The extreme right-wing movement in Norway has changed over the past decade. Previously, right-wing extremists were predominantly racist youth gangs and organised Neo-Nazis. It was easier to identify them on the basis of their appearance; they were often skinheads with extreme right-wing symbols on their clothes or as tattoos. These groups were particularly dominant in the 1990s.
Today, the threat from the extreme right is first and foremost in the form of individuals who are involved in right-wing extremist communities on countless internet forums. They front a variety of world images, visions and methods that they believe should be used to achieve various goals. A main distinction can be seen in the difference between those who want ‘pure’ ethno-states and want to achieve this by deporting other ethnic groups, and those who want to create chaos in society with the aim of total destruction and the establishment of a new social order.
Online right-wing extremism has a global structure where users communicate and inspire each other across national borders. In March 2019, Australian Brenton Tarrant carried out a terrorist attack against two mosques in Christchurch, New Zealand, killing 51 people. In August 2019, Philip Manshaus killed his adoptive step sister before attacking the Al-Noor Mosque in Bærum where he fired shots. He was overpowered by two members of the mosque before he managed to kill anyone else. Both Tarrant and Manshaus were inspired by Breivik’s ideology.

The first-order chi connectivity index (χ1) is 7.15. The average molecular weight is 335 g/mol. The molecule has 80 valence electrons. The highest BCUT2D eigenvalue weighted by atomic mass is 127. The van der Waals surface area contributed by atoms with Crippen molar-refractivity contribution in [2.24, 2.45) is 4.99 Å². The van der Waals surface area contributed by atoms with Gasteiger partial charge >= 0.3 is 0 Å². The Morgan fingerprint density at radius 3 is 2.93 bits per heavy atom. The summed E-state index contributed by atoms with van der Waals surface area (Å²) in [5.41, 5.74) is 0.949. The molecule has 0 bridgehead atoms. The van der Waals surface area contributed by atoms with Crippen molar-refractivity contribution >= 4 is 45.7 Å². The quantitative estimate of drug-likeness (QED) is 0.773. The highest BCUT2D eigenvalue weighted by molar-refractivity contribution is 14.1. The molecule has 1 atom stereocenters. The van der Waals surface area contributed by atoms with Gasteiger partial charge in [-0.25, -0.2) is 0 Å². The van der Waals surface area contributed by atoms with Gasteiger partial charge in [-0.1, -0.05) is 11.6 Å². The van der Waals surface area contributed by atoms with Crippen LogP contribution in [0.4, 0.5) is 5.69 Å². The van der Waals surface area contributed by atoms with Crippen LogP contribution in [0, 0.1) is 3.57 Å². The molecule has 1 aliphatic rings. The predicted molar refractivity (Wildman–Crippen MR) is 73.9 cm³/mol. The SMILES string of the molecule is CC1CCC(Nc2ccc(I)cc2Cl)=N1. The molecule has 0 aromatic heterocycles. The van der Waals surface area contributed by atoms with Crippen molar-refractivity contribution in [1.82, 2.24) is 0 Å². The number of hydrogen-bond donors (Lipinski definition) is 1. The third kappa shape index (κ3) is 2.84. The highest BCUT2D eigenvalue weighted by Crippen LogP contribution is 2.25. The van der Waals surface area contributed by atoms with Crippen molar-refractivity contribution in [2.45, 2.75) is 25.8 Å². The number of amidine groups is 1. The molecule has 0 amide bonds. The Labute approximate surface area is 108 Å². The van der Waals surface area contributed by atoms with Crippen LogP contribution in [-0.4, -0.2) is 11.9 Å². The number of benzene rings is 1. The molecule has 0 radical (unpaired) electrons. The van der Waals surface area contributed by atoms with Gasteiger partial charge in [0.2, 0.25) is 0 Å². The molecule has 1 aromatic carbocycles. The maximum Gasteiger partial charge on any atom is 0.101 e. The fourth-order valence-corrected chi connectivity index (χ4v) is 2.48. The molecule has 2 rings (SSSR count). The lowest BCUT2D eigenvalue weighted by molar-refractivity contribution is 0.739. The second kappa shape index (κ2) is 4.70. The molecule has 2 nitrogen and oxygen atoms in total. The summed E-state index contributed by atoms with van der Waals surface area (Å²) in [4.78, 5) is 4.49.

The Identitarian movement is another phenomenon that stands out as a potential threat, but that, as yet, has had more influence in other parts of Europe, particularly France and Italy. Identitarianism is closely related to the US alt-right movement. These movements promote ethnonationalism, i.e. that ethnic groups and cultures should be kept apart, as we are familiar with from the Apartheid regime in South Africa and segregation policy in the USA. Advocates of these groups are often both anti-feminist and anti-modernist. The movements are loosely organised and strive for a more sophisticated and intellectual form of expression. They are commonly interested in distinguishing themselves from right-wing extremist phenomena such as Nazism and anti-Semitism. However, they often have ties to such segments, as seen in the USA where the link between the alt-right and the Ku Klux Klan has been the subject of great attention. Identitarianists often work more behind the scenes and seek to influence policy by circulating their ideas rather than actually pursuing political power.
Bjørgo, T. (Red.) (2018) Høyreekstremisme i Norge. Utviklingstrekk, konspirasjonsteorier og forebyggingsstrategier. Politihøgskolen, Oslo. https://phs.brage.unit.no/phs-xmlui/bitstream/handle/11250/2568904/hoyreekstremisme.pdf?sequence=1&isAllowed=y
Klungtveit, H. S. (2020, 16. mai) Terror-romaner, 8chan og norske nynazister: Dette vet politiet om Manshaus’ aktivitet på nettet, Filter Nyheter. https://filternyheter.no/terror-romaner-8-chan-og-norske-nynazister-dette-vet-politiet-om-manshaus-aktivitet-pa-nettet/